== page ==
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DHS news release


Dec. 10, 2007


Contact: Ken Palke, 503-947-5286


Awareness, action can ease disaster worker 'burnout'




Oregon's windstorm and flood disaster is taking an emotional toll on its victims, and many relief and recovery responders also feel the stress, said a disaster psychologist working with the Oregon Department of Human Services.


Responder burnout can seriously impede critical recovery work. But when symptoms are recognized, burnout can be avoided, says Laurel Hughes, Psy. D.

 

"Disaster response is a high-adrenaline, heavy workload endeavor -- physically, intellectually and emotionally," Hughes explained. "During the early days of a disaster, extra adrenaline fuels an energy rush, but over time, adrenaline levels decrease and workers must take special care not to become exhausted or burned out."


Burnout symptoms
Burnout can be avoided and when caught early can be reversed, said Hughes. Here are some symptoms:

  • Quality or quantity of work drops off.
  • Not caring as much about those being served, coworkers, or the mission.
  • Feeling drained, used up, or emotionally exhausted.
  • Excessive cynicism and irritability. Emotional outbursts.
  • Blaming others rather than looking for solutions.
  • Difficulty relaxing or sleeping, feeling tired, changes in appetite, aches and pains, physical illness, or proneness to accidents.
  • Using more alcohol, caffeine or other substances that alter state of consciousness.
  • Going "AWOL" -- socializing more than working while on the job, or finding excuses not to show up at all.

"When these symptoms are left unattended over time, people may become so burned out that they leave their jobs -- a loss for both the worker and employer," said Hughes. "A better solution is taking time off before the situation becomes serious, or arranging for enough staff so that workers can take breaks before symptoms develop."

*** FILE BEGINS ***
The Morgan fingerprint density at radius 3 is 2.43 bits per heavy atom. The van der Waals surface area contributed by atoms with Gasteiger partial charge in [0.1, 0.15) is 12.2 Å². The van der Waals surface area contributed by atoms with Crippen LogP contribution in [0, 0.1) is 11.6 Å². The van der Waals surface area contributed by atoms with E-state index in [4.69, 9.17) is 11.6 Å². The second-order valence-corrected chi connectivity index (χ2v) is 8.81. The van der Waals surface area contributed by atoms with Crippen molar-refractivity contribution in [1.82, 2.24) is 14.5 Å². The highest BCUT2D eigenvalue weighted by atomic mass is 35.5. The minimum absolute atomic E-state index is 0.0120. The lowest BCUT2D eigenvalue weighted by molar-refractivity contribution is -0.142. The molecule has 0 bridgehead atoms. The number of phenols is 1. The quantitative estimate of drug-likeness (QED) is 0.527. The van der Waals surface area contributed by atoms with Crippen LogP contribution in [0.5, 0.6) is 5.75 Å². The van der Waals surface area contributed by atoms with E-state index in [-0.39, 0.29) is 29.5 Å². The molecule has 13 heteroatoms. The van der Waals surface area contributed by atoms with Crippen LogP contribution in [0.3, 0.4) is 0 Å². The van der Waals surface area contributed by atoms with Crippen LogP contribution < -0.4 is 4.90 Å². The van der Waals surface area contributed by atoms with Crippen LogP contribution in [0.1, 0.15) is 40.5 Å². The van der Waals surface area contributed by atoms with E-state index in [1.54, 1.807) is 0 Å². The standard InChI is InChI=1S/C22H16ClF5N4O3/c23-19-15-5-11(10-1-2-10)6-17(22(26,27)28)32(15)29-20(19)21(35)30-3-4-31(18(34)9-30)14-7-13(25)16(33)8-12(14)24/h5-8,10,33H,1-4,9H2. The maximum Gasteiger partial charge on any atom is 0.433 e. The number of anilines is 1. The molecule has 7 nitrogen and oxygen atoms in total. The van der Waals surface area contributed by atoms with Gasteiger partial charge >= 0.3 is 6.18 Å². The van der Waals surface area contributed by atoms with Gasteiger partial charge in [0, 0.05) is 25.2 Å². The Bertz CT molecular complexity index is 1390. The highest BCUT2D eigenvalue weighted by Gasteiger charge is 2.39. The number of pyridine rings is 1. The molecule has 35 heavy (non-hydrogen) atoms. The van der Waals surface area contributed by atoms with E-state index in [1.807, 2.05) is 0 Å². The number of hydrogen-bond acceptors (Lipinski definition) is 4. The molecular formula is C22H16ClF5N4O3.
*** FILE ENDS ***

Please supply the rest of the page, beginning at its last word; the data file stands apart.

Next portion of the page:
Extra TLC needed
Here are some self-care techniques that may help disaster workers and mental health providers preserve energy for the long term:

  • Monitor and pace yourself.
  • Check in regularly with colleagues, family and friends.
  • Work with partners or in teams.
  • Take brief relaxation/stress management breaks.
  • Consult regularly with peers and supervisors.
  • Take time out for basic bodily care and refreshment.
  • Accept that you cannot change everything.
  • Practice flexibility, patience and tolerance.

Note: Hughes was in private practice in Beaverton and a teacher at the University of Portland. As an American Red Cross mental health volunteer, she has participated in some 50 disaster relief efforts since 1993. She authored the Red Cross Foundations of Disaster Mental Health course and has written psychology textbooks.


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